How do you comprehend/contend with/survive death and upheaval? A hurricane topples structures and scatters hoarded mementos; memories blow through the minds of the dying. How to control those, how to hold your world together? David Neumann, actor-dancer extraordinaire, head of David Neumann/Advanced Beginner Group, makes a piece and titles it I Understand Everything Better. The facts are these. Both his parents, Honora Fergusson and Frederick Neumann, veteran performers with the vanguard theater ensemble Mabou Mines, died in 2012—his mother suddenly, in their New Jersey house, his father gradually, months later, also at home, cared for by son David and hospice workers. Between these two cataclysms, Hurricane Sandy struck.
A vision of carefully controlled chaos awaits spectators walking into the Abrons Art Center to see I Understand Everything Better (co-commissioned by the Center and the Chocolate Factory),. At the back of the stage, a triptych of plywood panels perches on a rumpled hill of translucent plastic sheeting. Stage right sits an indescribable pileup of structures and objects—not all of them visible. Console, computer, desk, low wooden chair, bookcase, microphones, what looks like an aquarium but isn’t (?); behind these, a small drum set and a bass guitar. That’s not all. Most of us can’t see the coffee pot that later will be plugged in and produce coffee (the process recorded and projected onto the plywood panels). Dangerously long blue and orange wires snake along the floor or tangle into nests. Toward stage left, at some distance from these: a lamp mounted on a slender, knobby branch. The vertically sliding metal door at the back of the stage is partly open. It looks as if the contents of a room are awaiting the moving company, but all of this has been designed by Mimi Lien. In the big open space remaining, the performance swims and staggers and ceremoniously strides into existence.
The stylistic control dreamed up Neumann and Sybil Kempson (who wrote the script with his input) alludes to Japanese Noh and Kabuki theater—not so far out considering Neumann’s parentage. In Noh drama, terrible catastrophes occur, distanced by being recounted as memories and laid to rest. The principal actor (shite) is arrayed in transformative costumes onstage by black-clad stagehands. I Understand Everything Better remodels these conventions, along with the comedy provided by the kyogen plays that traditionally alternate with Noh dramas on programs.
The first action is a brief, spare, walking dance performed by Neumann, Tei Blow, John Gasper, and Jennifer Kidwell. They walk, stop, hunch over and twist to look back or lean to look up. The storm that is to come, the death that awaits. They stay in a cluster but change directions—now walking on a diagonal path, now in a circle, back to back, now facing each other. They lift a leg, reach an arm. Call it a ceremonious prologue. Now these four are ready to play their assigned roles (which include being themselves).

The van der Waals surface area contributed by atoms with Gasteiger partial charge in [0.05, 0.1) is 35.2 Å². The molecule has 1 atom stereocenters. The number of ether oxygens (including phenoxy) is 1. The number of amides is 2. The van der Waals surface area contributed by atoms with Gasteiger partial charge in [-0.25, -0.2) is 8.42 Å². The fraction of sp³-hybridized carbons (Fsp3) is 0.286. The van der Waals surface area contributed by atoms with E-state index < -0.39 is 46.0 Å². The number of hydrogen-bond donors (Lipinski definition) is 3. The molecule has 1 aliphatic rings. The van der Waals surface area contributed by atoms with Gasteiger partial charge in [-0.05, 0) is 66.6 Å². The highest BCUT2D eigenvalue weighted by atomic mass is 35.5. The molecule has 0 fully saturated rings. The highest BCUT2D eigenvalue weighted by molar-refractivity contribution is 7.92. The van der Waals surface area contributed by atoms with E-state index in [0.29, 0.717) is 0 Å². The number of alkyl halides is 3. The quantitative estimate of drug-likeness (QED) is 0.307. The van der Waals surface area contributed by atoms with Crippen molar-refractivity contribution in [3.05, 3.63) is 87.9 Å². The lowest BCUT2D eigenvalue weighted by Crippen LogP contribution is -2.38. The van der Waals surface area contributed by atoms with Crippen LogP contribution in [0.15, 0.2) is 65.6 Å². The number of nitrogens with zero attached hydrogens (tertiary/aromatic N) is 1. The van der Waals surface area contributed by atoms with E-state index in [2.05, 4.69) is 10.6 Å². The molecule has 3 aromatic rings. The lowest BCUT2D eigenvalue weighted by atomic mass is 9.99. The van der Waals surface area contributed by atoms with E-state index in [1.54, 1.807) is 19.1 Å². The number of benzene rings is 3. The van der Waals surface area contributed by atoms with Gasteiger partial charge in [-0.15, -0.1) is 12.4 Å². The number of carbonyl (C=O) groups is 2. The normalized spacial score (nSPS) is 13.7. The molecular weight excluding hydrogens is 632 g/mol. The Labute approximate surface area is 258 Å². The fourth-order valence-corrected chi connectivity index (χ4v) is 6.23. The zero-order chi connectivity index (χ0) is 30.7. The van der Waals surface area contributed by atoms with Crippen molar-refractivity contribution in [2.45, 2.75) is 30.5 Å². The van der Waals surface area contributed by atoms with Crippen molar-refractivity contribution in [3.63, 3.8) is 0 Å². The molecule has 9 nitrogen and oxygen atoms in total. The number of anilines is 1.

Blow is the sound designer, actor, and occasional drummer; also, as with the waki (or second actor) in Noh, his remarks can provide background. The equally versatile Gasper and Kidwell manage props and help with costume changes, in addition to portraying the bored, worried, or tired hospice workers (like the tsure in Noh, who is usually a companion of the waki or the shite). They also man a camera and a microphone for the television newscasts—shooting Neumann against a portable green screen (with the projection showing him before a weather map) or onsite in the storm-lashed city). At times, they address us in synchrony, like members of a chorus. It is they who warn us, “We will now walk the thin line between the purely presentational and the deeply personal.”
Neumann, displaying his immense gifts as an actor and a dancer, channels brilliantly—and sometimes hilariously—his dying father; the meteorologist reporting on the storm; and another dying father, Shakespeare’s King Lear. These and more are layered, alternated, or butt-jointed together in intricate ways. At times, we hear him as a voiceover. After the opening sequence, he reappears in the first of several eclectic costumes: a shabby bathrobe worn over something full that we can’t yet make out and a fantastic hat that takes off from Noh and Kabuki headdresses and also somehow links up with the birds (French ones, we’re told) that we occasionally hear— and once see in a projected image. Advancing toward the front of the stage, he lifts one leg and drops into a position with his feet planted wide apart. It’s a mie —the swaggering Kabuki actor’s sequence-ending pose—performed with fierce precision and settled into with a taut little shake. Following this, he’s helped into the low-to-the-ground chair and asked if he slept well.